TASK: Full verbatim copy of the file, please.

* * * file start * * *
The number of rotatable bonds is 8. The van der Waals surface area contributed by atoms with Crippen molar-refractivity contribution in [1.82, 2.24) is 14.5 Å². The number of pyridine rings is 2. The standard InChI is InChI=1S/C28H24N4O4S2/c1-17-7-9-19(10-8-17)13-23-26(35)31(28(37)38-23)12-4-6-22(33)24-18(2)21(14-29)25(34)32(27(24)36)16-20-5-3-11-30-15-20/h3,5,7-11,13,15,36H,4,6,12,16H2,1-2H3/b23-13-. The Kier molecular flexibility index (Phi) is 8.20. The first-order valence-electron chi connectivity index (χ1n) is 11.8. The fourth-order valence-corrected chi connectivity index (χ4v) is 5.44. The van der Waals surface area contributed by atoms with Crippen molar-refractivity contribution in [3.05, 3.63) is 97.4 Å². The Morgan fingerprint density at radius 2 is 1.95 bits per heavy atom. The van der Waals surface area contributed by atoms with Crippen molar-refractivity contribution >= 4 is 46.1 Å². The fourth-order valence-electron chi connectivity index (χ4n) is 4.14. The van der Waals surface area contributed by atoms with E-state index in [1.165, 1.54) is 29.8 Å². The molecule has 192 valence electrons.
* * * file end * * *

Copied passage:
The number of rotatable bonds is 8. The van der Waals surface area contributed by atoms with Crippen molar-refractivity contribution in [1.82, 2.24) is 14.5 Å². The number of pyridine rings is 2. The standard InChI is InChI=1S/C28H24N4O4S2/c1-17-7-9-19(10-8-17)13-23-26(35)31(28(37)38-23)12-4-6-22(33)24-18(2)21(14-29)25(34)32(27(24)36)16-20-5-3-11-30-15-20/h3,5,7-11,13,15,36H,4,6,12,16H2,1-2H3/b23-13-. The Kier molecular flexibility index (Phi) is 8.20. The first-order valence-electron chi connectivity index (χ1n) is 11.8. The fourth-order valence-corrected chi connectivity index (χ4v) is 5.44. The van der Waals surface area contributed by atoms with Crippen molar-refractivity contribution in [3.05, 3.63) is 97.4 Å². The Morgan fingerprint density at radius 2 is 1.95 bits per heavy atom. The van der Waals surface area contributed by atoms with Crippen molar-refractivity contribution >= 4 is 46.1 Å². The fourth-order valence-electron chi connectivity index (χ4n) is 4.14. The van der Waals surface area contributed by atoms with E-state index in [1.165, 1.54) is 29.8 Å². The molecule has 192 valence electrons.